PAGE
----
- MANGANESE: Herbs that may contain significant levels of manganese include; peppermint, cascara sagrada, chickweed, comfrey, goldenseal, black cohosh
Potential unexpected herbal effects on your health.
Let’s see how this works. Herbs, like all foods, are either stimulatory, sedative or neutral based on their nutrient content (amino acids, vitamins, and minerals), nutrient dominance, and the natural occurring substances.
For example, licorice root is commonly used medicinally for myriad symptoms ranging from digestive problems to infections to skin problems to myriad other symptoms as well. It is also used for energy and adrenal support. Glycyrrhizic acid is the active compound that may provide benefits for some people and not for others.
However, licorice root (even de-glycyrrhizic acid) is dominant in stimulatory minerals that include sodium (Na), potassium (K), iron (Fe), manganese (Mn) and chromium (Cr).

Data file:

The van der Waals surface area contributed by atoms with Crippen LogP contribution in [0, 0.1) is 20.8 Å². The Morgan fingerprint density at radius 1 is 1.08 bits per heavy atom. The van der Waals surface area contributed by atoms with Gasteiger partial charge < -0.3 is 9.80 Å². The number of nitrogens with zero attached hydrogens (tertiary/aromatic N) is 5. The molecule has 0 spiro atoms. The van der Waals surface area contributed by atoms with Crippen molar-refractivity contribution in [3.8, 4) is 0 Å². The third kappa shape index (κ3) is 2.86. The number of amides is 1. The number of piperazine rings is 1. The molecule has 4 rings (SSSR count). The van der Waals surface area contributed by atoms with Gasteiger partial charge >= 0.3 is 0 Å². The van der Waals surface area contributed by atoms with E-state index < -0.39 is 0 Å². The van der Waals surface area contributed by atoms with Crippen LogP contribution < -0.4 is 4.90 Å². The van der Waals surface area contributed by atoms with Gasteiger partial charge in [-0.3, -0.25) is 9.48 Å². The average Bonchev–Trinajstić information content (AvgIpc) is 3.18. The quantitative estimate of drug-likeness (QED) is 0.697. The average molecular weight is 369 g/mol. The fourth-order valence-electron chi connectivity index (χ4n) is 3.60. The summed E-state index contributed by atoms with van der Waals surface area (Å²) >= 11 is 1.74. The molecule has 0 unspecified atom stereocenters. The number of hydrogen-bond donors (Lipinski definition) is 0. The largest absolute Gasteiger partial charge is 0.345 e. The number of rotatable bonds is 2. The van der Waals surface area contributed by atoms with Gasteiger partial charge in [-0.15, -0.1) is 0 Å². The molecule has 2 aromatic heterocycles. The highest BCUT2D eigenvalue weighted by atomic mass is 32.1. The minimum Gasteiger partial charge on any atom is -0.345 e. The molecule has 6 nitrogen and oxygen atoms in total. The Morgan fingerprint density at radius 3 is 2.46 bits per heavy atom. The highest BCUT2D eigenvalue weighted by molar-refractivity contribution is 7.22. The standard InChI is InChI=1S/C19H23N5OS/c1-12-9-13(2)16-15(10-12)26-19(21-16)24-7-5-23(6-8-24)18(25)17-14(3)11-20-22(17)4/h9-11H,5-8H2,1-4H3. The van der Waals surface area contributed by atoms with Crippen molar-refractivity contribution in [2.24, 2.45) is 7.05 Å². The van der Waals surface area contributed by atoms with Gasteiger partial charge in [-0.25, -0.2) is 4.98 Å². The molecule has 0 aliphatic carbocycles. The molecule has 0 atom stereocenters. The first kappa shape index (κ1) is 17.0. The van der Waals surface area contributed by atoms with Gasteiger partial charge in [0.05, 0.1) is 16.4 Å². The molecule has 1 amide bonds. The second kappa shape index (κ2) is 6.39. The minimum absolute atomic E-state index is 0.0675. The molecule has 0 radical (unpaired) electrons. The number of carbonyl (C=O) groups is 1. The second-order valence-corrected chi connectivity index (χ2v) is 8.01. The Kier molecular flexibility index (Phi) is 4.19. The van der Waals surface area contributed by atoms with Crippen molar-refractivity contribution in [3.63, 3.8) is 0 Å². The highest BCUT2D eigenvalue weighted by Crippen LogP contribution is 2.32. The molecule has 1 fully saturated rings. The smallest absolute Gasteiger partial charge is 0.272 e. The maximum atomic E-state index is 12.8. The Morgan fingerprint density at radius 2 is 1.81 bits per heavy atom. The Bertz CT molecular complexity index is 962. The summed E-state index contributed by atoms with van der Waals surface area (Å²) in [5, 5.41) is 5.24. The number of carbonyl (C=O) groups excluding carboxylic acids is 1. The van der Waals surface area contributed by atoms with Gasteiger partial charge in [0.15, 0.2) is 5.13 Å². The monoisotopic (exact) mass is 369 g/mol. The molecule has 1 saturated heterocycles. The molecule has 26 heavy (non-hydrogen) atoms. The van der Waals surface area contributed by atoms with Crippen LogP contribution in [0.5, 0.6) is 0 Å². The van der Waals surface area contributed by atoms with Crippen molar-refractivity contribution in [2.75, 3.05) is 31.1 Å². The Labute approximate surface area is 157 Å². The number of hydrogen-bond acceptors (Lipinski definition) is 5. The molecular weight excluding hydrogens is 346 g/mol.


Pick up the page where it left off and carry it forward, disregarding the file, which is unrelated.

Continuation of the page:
Obviously, an increase of these stimulatory nutrients will tend to increase your energy levels for the short term. This is the basis of “energy” drinks. However, we can also see licorice root has the potential to contribute toward a copper and zinc deficiency (as well as calcium, magnesium, phosphorous, and others). Copper and zinc are important nutrients for immune function.
- Excess sodium antagonizes zinc,
- Excess potassium antagonizes copper,
- Excess iron antagonizes zinc and copper,
- Excess manganese antagonizes copper,
- Excess chromium antagonizes copper.